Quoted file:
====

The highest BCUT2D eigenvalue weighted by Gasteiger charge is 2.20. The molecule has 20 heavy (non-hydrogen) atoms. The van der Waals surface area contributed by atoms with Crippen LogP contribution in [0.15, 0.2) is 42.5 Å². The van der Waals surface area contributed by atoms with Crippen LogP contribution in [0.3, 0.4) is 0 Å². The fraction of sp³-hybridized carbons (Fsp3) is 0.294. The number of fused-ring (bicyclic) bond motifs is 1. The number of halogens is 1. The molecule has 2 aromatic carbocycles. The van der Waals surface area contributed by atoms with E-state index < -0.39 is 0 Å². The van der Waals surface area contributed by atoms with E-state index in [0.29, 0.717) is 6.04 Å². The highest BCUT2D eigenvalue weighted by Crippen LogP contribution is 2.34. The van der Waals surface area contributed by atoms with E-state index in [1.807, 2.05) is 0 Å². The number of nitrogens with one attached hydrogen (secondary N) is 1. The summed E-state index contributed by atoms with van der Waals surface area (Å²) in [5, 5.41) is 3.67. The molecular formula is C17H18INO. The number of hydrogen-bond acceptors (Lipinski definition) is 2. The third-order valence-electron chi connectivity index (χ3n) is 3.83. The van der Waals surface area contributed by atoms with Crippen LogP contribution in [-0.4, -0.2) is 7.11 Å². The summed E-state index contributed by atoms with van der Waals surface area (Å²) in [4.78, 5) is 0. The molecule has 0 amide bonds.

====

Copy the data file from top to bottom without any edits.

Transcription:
The highest BCUT2D eigenvalue weighted by Gasteiger charge is 2.20. The molecule has 20 heavy (non-hydrogen) atoms. The van der Waals surface area contributed by atoms with Crippen LogP contribution in [0.15, 0.2) is 42.5 Å². The van der Waals surface area contributed by atoms with Crippen LogP contribution in [0.3, 0.4) is 0 Å². The fraction of sp³-hybridized carbons (Fsp3) is 0.294. The number of fused-ring (bicyclic) bond motifs is 1. The number of halogens is 1. The molecule has 2 aromatic carbocycles. The van der Waals surface area contributed by atoms with E-state index < -0.39 is 0 Å². The van der Waals surface area contributed by atoms with E-state index in [0.29, 0.717) is 6.04 Å². The highest BCUT2D eigenvalue weighted by Crippen LogP contribution is 2.34. The van der Waals surface area contributed by atoms with E-state index in [1.807, 2.05) is 0 Å². The number of nitrogens with one attached hydrogen (secondary N) is 1. The summed E-state index contributed by atoms with van der Waals surface area (Å²) in [5, 5.41) is 3.67. The molecular formula is C17H18INO. The number of hydrogen-bond acceptors (Lipinski definition) is 2. The third-order valence-electron chi connectivity index (χ3n) is 3.83. The van der Waals surface area contributed by atoms with Crippen LogP contribution in [-0.4, -0.2) is 7.11 Å². The summed E-state index contributed by atoms with van der Waals surface area (Å²) in [4.78, 5) is 0. The molecule has 0 amide bonds.